Coronavirus Unlikely vaccine caused volunteer-developed disease, says Oxford

Unlikely vaccine caused volunteer-developed disease, says Oxford


In a document sent to the volunteers, he explains that “there was not enough evidence to say that it is true that the diseases were related or not to the vaccine” against Covid-19

The chances that the disease a volunteer from the University of Oxford and AstraZeneca trials developed is an effect of the Covid-19 vaccine  are slim, reveals a document sent to participants.

The UK trial volunteer developed a “potentially unexplained illness,” AstraZeneca reported.

The American newspaper The New York Times identified it as transverse myelitis, and the trials were suspended for a few days. An independent committee was created to assess the risks of the vaccine. The committee “concluded its investigation” and determined “that the trials could be resumed in the UK as they were safe,” the drugmaker announced on Saturday, without giving further details.

But in a document sent to volunteers, dated September 11, the University of Oxford explains that “in the current trial we have performed safety reviews when volunteers in the ChAdOx1 nCoV-19 trials developed unexplained neurological symptoms, including different sensations. or limb weakness, and we paused the study while the review was carried out.

It adds that “after an independent review, it was considered that either these diseases were unlikely to be associated with the vaccine, or there was insufficient evidence to say for certain that the diseases were or were not vaccine-related. In each of these cases, after considering the information, the independent verifiers recommended that vaccinations continue ”.

The University notes that it will continue to “closely monitor” both affected volunteers and other participants, who are asked to report any unexpected symptoms. “With any new medicine or vaccine there is always the possibility of an unexpected side effect,” he says.

Covid-19 vaccine trials resume

The British pharmaceutical group AstraZeneca and the University of Oxford announced last Saturday that they resumed their clinical trials in the United Kingdom to find a vaccine against the new coronavirus and that “next Monday” they will be resumed in Brazil, one of the four countries in which being tested.

The vaccine developed by AstraZeneca and the British University of Oxford is one of the most advanced Western projects, tested with tens of thousands of volunteers in the United Kingdom, Brazil, South Africa and, as of August 31, in the United States, in which It is called phase 3 of the trials, that is, the last one, in which its safety and efficacy are verified.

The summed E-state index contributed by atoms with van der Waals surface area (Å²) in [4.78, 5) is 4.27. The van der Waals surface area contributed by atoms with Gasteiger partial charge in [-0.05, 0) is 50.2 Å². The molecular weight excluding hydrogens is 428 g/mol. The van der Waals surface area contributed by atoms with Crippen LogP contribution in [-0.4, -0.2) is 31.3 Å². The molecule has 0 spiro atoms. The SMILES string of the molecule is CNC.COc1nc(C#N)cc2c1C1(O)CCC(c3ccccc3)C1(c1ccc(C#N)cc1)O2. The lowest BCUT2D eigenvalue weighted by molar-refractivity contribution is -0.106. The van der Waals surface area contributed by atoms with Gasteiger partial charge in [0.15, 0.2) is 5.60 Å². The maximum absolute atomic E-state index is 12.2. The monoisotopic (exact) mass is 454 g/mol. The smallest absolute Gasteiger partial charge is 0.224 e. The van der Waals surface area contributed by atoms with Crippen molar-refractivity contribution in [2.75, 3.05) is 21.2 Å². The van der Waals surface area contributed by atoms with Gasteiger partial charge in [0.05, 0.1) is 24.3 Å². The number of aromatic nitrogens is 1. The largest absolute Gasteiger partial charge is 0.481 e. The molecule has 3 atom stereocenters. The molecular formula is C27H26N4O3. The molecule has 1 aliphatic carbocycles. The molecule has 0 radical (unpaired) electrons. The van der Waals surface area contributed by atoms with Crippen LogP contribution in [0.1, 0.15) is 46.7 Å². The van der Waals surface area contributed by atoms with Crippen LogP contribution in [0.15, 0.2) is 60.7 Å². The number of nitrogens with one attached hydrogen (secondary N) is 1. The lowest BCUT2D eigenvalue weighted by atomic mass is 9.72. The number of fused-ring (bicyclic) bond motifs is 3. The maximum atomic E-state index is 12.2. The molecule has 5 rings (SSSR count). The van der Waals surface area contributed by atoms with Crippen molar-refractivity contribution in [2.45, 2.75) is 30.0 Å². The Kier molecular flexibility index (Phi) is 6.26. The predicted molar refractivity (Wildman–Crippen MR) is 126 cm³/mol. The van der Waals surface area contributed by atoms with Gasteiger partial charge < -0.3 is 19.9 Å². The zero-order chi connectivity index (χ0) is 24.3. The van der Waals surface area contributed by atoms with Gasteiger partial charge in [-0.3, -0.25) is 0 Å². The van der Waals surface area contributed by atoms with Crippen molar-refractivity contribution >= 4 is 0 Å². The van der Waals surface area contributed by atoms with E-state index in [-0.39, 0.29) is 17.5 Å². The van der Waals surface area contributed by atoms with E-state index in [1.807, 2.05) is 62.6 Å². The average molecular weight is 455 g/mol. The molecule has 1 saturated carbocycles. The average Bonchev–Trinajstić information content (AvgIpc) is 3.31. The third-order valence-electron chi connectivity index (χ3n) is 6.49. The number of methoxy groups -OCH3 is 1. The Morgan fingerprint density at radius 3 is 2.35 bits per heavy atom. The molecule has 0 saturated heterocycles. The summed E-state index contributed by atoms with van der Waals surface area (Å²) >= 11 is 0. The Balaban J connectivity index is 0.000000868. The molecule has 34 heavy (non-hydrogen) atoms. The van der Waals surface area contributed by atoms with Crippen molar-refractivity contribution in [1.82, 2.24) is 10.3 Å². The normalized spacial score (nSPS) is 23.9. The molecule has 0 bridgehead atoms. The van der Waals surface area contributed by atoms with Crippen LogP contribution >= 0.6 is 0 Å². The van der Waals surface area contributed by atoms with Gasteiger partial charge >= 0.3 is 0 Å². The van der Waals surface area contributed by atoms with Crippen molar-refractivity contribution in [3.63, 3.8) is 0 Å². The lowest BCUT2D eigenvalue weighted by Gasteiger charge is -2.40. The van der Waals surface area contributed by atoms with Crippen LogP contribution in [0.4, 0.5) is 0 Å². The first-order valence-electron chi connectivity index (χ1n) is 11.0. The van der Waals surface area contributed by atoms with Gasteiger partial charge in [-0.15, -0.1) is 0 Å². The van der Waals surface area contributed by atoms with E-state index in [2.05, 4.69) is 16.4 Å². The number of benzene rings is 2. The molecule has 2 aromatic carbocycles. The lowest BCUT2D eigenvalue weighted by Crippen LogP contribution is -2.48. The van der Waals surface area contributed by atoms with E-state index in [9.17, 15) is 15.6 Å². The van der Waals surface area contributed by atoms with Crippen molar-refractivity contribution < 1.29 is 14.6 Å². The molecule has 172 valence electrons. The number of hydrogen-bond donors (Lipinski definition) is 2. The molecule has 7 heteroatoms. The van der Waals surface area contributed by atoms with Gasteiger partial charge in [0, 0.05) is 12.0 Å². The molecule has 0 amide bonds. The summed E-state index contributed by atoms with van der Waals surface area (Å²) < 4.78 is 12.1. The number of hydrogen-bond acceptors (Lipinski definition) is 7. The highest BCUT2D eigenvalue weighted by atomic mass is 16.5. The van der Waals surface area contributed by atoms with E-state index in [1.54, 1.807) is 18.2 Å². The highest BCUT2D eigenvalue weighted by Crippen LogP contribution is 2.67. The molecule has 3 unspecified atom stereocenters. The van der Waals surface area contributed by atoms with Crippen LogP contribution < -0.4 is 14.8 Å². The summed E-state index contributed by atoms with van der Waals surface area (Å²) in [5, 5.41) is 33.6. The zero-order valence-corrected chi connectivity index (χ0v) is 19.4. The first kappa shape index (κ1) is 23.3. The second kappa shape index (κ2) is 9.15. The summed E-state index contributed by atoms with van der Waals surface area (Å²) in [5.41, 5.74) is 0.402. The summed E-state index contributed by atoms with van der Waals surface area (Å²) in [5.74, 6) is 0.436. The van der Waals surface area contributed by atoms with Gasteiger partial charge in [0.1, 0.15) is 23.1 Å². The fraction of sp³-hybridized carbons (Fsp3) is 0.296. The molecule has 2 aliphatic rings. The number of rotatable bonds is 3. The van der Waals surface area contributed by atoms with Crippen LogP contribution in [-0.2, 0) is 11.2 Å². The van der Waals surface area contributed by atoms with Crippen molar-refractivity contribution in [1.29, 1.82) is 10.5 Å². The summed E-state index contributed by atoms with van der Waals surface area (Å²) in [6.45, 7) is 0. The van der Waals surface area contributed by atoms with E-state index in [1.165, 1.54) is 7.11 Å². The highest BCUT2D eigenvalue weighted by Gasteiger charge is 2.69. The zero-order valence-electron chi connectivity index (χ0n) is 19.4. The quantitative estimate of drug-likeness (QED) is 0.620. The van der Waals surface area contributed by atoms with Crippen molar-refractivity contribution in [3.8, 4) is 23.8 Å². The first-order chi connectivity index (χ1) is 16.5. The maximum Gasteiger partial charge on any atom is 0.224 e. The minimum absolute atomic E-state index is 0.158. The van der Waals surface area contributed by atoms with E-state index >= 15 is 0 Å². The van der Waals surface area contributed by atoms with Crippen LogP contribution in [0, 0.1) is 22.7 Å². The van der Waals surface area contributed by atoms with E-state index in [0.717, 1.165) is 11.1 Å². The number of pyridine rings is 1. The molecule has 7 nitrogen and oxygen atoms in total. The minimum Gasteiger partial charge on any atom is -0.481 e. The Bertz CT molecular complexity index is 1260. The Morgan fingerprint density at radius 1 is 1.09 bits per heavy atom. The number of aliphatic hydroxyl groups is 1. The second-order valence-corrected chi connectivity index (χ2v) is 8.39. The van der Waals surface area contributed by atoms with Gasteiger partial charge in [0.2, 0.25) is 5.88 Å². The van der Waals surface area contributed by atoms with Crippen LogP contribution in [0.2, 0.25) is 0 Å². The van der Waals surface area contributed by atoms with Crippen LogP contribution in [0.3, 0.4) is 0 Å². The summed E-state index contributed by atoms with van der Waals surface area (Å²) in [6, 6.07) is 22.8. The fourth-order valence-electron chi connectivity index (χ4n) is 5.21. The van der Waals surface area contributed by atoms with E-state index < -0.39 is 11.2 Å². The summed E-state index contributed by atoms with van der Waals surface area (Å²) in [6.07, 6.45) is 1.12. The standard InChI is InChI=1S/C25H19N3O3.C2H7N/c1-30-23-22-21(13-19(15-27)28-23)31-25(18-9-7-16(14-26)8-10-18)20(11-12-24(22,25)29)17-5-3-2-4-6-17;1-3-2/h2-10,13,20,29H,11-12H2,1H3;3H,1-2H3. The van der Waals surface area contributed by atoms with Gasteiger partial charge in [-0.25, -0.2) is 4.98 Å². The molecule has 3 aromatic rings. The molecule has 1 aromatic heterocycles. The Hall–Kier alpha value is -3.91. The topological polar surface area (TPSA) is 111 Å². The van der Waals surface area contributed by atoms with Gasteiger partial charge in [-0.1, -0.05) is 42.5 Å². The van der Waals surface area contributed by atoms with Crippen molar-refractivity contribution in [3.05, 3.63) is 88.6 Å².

The suspension of the trials was decided this week following the appearance of a ‘potentially unexplained illness’, possibly a serious side effect, in a participant in the UK.

That mishap does not invalidate the objective of the experiments: to obtain “a vaccine by the end of the year” or “the beginning of next year,” the pharmaceutical company said.

“Clinical trials of the AstraZeneca coronavirus vaccine were resumed in the UK after the Medicines Health Regulatory Authority (MHRA) confirmed that it was not dangerous,” the pharmaceutical company stated.

Following the volunteer’s unexpected illness, AstraZeneca and Oxford created an independent committee to assess the risks of the vaccine. The committee “concluded their investigation and told the MHRA that the trials could be resumed in the UK as they were safe,” AstraZeneca added.

In a separate statement, Oxford University confirmed the resumption on Saturday, noting that “in large-scale tests like this one, some participants are expected to become ill.”

“Each case must be carefully analyzed to ensure a thorough safety assessment,” the university added.

Florent Malice
Malice is an Irish sports journalist and former amateur and part-time road bicycle racer, He wrote for The Sunday Times newspaper and others, and published a number of books.

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